AI — Artificial Intelligence — is the latest technological advancement to take over the digital world, and you’re probably hearing about it in dozens of different contexts. There’s AI like ChatGPT, which can generate literature from a few suggestive key words. There’s AI being used in self-driving cars, and to produce algorithms that customize our social media feeds. The list goes on and on, and you’re probably wondering whether AI will impact you in any way. Odds are that it already is, without you even noticing. Here’s the breakdown on what AI is, and how it will probably impact our daily lives for the foreseeable future.
What Is AI Actually?
Artificial Intelligence is the simulation of human intelligence processes by computer systems. Before you start picturing HAL from Space Odyssey, AI doesn’t necessarily look like some kind of humanoid robot. AI actually refers to a foundation of specialized hardware and software for writing and training machine learning algorithms.
To break it down, AI systems work by ingesting large (and we mean large) amounts of labeled training data, then analyzing the data for correlations and patterns, and using these patterns to make predictions about future states. So, for example, the people designing the software for self-driving cars are feeding millions of traffic scenarios into AI, which then generates conclusions about what the safest action would be. If successful, the AI computer will have more driving “experience” than any human could ever hope to achieve in a lifetime.
How Is AI Currently Used?
AI is especially good at tasks most humans find dull and repetitive, such as data processing, and it’s being used in almost every market you can imagine. Businesses can automate customer interactions using Chatbots. In the education field, tests can be graded automatically and individualized learning plans can be generated for students based on the results. Similarly, it is the hope that doctors can feed data into AI and it will generate more accurate diagnoses. Lawyers are using AI during the discovery process, to sift through countless documents for pertinent data. Social media and the entertainment industry use AI for targeted advertising and content creation (which is ethically questionable, but that’s a whole other story); and some people are having a lot of success using AI to make financial investment decisions.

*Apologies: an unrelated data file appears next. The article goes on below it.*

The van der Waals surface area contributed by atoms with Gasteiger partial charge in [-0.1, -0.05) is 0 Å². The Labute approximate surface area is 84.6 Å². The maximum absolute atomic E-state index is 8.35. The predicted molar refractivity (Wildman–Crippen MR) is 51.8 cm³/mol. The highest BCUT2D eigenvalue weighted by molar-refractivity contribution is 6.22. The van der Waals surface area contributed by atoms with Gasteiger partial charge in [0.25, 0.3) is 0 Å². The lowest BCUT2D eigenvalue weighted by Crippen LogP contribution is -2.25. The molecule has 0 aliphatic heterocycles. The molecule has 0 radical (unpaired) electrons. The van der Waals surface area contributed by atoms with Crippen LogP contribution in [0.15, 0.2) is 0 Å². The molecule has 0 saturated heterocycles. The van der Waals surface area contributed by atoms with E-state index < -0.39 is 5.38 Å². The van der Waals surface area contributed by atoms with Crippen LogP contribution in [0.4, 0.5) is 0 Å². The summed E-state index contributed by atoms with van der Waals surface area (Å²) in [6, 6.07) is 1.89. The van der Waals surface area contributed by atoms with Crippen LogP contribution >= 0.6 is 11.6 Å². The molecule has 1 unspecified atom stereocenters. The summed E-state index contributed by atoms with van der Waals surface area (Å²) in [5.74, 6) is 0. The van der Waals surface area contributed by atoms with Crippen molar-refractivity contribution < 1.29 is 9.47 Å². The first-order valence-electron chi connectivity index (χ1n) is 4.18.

How Can AI Help Me?
Right now, AI is already influencing what you see when you scroll Facebook, which shows are suggested on your Netflix homepage, and you’re probably talking to an AI-powered chatbot whenever you seek technological support online. In this way, Artificial Intelligence is already streamlining many of your everyday interactions, without you even being aware.
In the near future, some of the most promising uses for AI are in the medical field. AI can be used to monitor your health through wearable devices and smart home systems to track vital signs, detect falls, and send alerts to caregivers or emergency personnel. It can be used to automate tasks to help those who struggle with daily living, like people with mobility issues or memory loss. And, as we touched upon earlier, it can also be used to generate a more complete medical background for a patient who has a complex medical history. (If you suffer from multiple health issues, you know firsthand how frustrating it can be to deal with the fragmentation of our medical system, with a different specialist for each ailment. The hope is that AI will make it easier for doctors to access information and create a better, more detailed treatment plan.)
The Dangers of AI
As a technology that’s still in development, it’s hard to know how far AI will go. All kinds of experts are exerting pressure urging the regulation of the applications of AI, because while it can be a supremely handy tool it can also be abused in some disturbing ways.
For example, AI raises a lot of questions regarding data privacy concerns. AI can sift through content readily available online to generate images and sounds to use in deep fakes and phishing scams, making them even harder to identify. The CBS show 60 Minutes recently aired a disturbing special on the “Grandparent Scam,” where scammers were able to successfully replicate the voice of a grandchild to ask for money over the phone.
Another issue is that of inherent bias in programming artificial intelligence software. This is when the unconscious bias of a programmer or historical data influences the development of a faulty algorithm. Recently, for example, Amazon found out that their AI recruiting algorithm was biased against women. The program was based on their past hiring practices, such as the number of resumes submitted over the last 10 years and the candidates that were successfully hired. Since most of the candidates were men, the algorithm was selecting more men than women.
In the medical field, racial prejudice was discovered in an algorithm used by US hospitals, which led to Black patients failing to qualify for extra care as frequently as white patients with the same needs. (Essentially, the algorithm failed to account for the different ways in which Black and white patients typically pay for healthcare, with disastrous results.) These kinds of accidents — which will continue if AI proceeds without regulation — could lead to you being denied a bank loan, or insurance coverage, or important medical care.